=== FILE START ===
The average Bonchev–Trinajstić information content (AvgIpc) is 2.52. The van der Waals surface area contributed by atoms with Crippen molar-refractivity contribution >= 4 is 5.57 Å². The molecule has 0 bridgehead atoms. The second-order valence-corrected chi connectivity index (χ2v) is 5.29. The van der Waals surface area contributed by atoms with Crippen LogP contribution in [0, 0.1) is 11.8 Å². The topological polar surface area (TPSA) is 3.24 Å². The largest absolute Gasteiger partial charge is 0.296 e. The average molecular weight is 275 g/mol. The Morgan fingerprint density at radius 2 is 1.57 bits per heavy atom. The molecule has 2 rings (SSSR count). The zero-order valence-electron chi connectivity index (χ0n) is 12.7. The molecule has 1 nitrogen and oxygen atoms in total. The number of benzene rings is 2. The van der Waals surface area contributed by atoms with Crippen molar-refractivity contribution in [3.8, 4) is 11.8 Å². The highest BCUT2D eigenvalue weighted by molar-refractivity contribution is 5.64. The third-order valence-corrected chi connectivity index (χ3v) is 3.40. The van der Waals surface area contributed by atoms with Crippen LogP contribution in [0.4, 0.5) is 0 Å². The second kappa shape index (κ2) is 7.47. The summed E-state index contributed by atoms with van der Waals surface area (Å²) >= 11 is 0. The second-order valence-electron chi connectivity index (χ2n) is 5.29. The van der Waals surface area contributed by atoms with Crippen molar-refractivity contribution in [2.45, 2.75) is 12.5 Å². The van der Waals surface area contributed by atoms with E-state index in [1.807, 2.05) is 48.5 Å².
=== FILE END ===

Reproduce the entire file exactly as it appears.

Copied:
The average Bonchev–Trinajstić information content (AvgIpc) is 2.52. The van der Waals surface area contributed by atoms with Crippen molar-refractivity contribution >= 4 is 5.57 Å². The molecule has 0 bridgehead atoms. The second-order valence-corrected chi connectivity index (χ2v) is 5.29. The van der Waals surface area contributed by atoms with Crippen LogP contribution in [0, 0.1) is 11.8 Å². The topological polar surface area (TPSA) is 3.24 Å². The largest absolute Gasteiger partial charge is 0.296 e. The average molecular weight is 275 g/mol. The Morgan fingerprint density at radius 2 is 1.57 bits per heavy atom. The molecule has 2 rings (SSSR count). The zero-order valence-electron chi connectivity index (χ0n) is 12.7. The molecule has 1 nitrogen and oxygen atoms in total. The number of benzene rings is 2. The van der Waals surface area contributed by atoms with Crippen molar-refractivity contribution in [3.8, 4) is 11.8 Å². The highest BCUT2D eigenvalue weighted by molar-refractivity contribution is 5.64. The third-order valence-corrected chi connectivity index (χ3v) is 3.40. The van der Waals surface area contributed by atoms with Crippen LogP contribution in [0.4, 0.5) is 0 Å². The second kappa shape index (κ2) is 7.47. The summed E-state index contributed by atoms with van der Waals surface area (Å²) >= 11 is 0. The second-order valence-electron chi connectivity index (χ2n) is 5.29. The van der Waals surface area contributed by atoms with Crippen molar-refractivity contribution in [2.45, 2.75) is 12.5 Å². The van der Waals surface area contributed by atoms with E-state index in [1.807, 2.05) is 48.5 Å².